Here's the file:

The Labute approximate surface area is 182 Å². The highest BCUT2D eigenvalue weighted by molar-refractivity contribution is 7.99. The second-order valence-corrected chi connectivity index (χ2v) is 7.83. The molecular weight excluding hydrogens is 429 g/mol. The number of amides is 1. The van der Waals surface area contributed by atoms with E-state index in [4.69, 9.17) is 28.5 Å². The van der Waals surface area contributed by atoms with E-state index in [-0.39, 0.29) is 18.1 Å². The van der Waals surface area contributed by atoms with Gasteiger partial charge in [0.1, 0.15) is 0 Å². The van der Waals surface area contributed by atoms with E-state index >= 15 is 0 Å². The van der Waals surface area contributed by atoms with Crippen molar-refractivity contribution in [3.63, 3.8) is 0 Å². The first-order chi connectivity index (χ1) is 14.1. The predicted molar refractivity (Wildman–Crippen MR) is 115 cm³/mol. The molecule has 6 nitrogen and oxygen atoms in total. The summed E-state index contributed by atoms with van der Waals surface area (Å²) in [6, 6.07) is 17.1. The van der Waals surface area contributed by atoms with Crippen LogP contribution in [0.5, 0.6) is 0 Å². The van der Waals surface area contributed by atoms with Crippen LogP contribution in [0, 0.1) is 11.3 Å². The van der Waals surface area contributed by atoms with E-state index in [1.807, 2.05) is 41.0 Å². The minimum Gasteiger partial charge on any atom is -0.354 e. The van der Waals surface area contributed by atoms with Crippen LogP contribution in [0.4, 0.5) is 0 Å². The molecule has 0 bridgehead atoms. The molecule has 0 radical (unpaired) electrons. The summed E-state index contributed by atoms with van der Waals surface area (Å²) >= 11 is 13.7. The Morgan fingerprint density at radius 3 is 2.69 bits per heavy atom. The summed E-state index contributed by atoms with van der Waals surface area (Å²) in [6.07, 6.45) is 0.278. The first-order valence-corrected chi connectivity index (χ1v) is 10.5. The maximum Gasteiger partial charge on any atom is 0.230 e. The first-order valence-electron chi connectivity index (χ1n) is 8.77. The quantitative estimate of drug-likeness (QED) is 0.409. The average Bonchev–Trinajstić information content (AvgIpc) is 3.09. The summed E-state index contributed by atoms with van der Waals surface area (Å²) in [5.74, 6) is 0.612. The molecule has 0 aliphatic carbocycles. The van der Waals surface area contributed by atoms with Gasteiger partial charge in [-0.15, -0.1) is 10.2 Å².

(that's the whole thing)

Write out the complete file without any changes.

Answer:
The Labute approximate surface area is 182 Å². The highest BCUT2D eigenvalue weighted by molar-refractivity contribution is 7.99. The second-order valence-corrected chi connectivity index (χ2v) is 7.83. The molecular weight excluding hydrogens is 429 g/mol. The number of amides is 1. The van der Waals surface area contributed by atoms with E-state index in [4.69, 9.17) is 28.5 Å². The van der Waals surface area contributed by atoms with E-state index in [-0.39, 0.29) is 18.1 Å². The van der Waals surface area contributed by atoms with Gasteiger partial charge in [0.1, 0.15) is 0 Å². The van der Waals surface area contributed by atoms with E-state index >= 15 is 0 Å². The van der Waals surface area contributed by atoms with Crippen molar-refractivity contribution in [3.63, 3.8) is 0 Å². The first-order chi connectivity index (χ1) is 14.1. The predicted molar refractivity (Wildman–Crippen MR) is 115 cm³/mol. The molecule has 6 nitrogen and oxygen atoms in total. The summed E-state index contributed by atoms with van der Waals surface area (Å²) in [6, 6.07) is 17.1. The van der Waals surface area contributed by atoms with Crippen LogP contribution in [0.5, 0.6) is 0 Å². The van der Waals surface area contributed by atoms with Crippen LogP contribution in [0, 0.1) is 11.3 Å². The van der Waals surface area contributed by atoms with E-state index in [1.807, 2.05) is 41.0 Å². The minimum Gasteiger partial charge on any atom is -0.354 e. The van der Waals surface area contributed by atoms with Crippen LogP contribution in [0.4, 0.5) is 0 Å². The molecule has 0 bridgehead atoms. The molecule has 0 radical (unpaired) electrons. The summed E-state index contributed by atoms with van der Waals surface area (Å²) >= 11 is 13.7. The Morgan fingerprint density at radius 3 is 2.69 bits per heavy atom. The summed E-state index contributed by atoms with van der Waals surface area (Å²) in [6.07, 6.45) is 0.278. The first-order valence-corrected chi connectivity index (χ1v) is 10.5. The maximum Gasteiger partial charge on any atom is 0.230 e. The first-order valence-electron chi connectivity index (χ1n) is 8.77. The quantitative estimate of drug-likeness (QED) is 0.409. The average Bonchev–Trinajstić information content (AvgIpc) is 3.09. The summed E-state index contributed by atoms with van der Waals surface area (Å²) in [5.74, 6) is 0.612. The molecule has 0 aliphatic carbocycles. The van der Waals surface area contributed by atoms with Gasteiger partial charge in [-0.15, -0.1) is 10.2 Å².